Complaints against Veterinarians is often due to Inadequate Communication | Help Reduce the stress of veterinary complaints with VetCheck.

10 Steps to Help Reduce Complaints

Perceived inadequate communication is the number 1 cause for investigations into unprofessional conduct and represents 90% of cases.

Investigations into unprofessional conduct in the veterinary profession are often the result of communication breakdown. Despite the best veterinary care, clinical cases may not always have good outcomes. Bad outcomes combined with poor communication can lead to complaints. Complaints can be emotionally and physically stressful to veterinary professionals causing one to question their process of care. A Vetgirlontherun survey showed that 86% of respondents said they receive client complaints at least once every few months with 71.7% of respondents reported feeling depressed as a result of their client complaint and 77.2% reporting that it affected their job satisfaction. Risks surround veterinary professionals every day but recognizing that the greatest risk is poor communication can help veterinarians implement processes to protect themselves and their practice.

There are a number of factors that lead to communication breakdown:

  • The average consultation time is 15 minutes, which is challenging to explain everything
  • Clients only take in 40% of what is said in the consultation, so no matter if we were to provide optimal explanation there will always be information that is not absorbed
  • 80% of clients do not follow through with recommendations due to confusion

Here are 10 steps to help meet or exceed clients expectations and prevent complaints.


Avoid veterinary jargon and use everyday language to explain the pet's condition. Use visual aids and offer handouts to help with comprehension. Regularly ask open-ended questions to gauge comprehension and directly ask the client if they understand.


Studies show that healthcare providers allow clients to explain their problem for an average of 11 seconds before interrupting them. Yet, the doctor-client conversation and patient history is extremely important in determining the diagnosis. Allowing the client to feel comfortable in explaining their concerns and using open-ended questions to delve into the problem will help demonstrate your care.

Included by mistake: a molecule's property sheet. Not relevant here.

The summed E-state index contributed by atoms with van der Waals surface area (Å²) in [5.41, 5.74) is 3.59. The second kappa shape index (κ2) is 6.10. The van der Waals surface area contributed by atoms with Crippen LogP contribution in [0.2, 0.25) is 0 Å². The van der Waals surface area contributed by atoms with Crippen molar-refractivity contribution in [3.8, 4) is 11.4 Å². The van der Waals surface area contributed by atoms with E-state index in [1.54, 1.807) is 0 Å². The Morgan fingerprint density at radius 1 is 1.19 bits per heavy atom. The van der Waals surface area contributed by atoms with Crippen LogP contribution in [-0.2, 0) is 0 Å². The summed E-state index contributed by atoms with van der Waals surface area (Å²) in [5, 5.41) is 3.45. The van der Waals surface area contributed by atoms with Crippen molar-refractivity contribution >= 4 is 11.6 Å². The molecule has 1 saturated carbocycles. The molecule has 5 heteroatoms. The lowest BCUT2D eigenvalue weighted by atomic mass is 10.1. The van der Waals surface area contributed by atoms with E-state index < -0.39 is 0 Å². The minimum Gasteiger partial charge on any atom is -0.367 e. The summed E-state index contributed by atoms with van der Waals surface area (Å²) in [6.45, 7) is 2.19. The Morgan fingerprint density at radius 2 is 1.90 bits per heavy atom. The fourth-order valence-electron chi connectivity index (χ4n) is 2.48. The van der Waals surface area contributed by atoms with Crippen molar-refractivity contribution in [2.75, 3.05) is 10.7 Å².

In human medicine, the more likeable the doctor, the more likely you are to believe you are receiving high-quality care. It is estimated that over 60% of pet owners consider their pets as family members. These highly bonded customers have significantly greater expectations when it comes to the care they receive. Showing genuine care for a pet will create customers that are more forgiving should an unexpected event occur.

If you don't know the answer to the question, don't have a diagnosis or the skills to perform the task, then discuss the options available to the client even if this means a referral. Telling a client that you spoke with a veterinary oncologist to get the best plan for cancer treatment or that you got a 2nd opinion on the radiographs, builds trust.


Pet owners only take in 40% of what is said in a consultation. If veterinary teams do not supplement their recommendations with digital health summaries, it encourages pet owners to seek potentially harmful information on the internet or even seek health services elsewhere. Sharing trusted pet health information from your practice gives the clients more in depth knowledge of their pet's illness, treatment plan, duration of treatment and expected outcomes.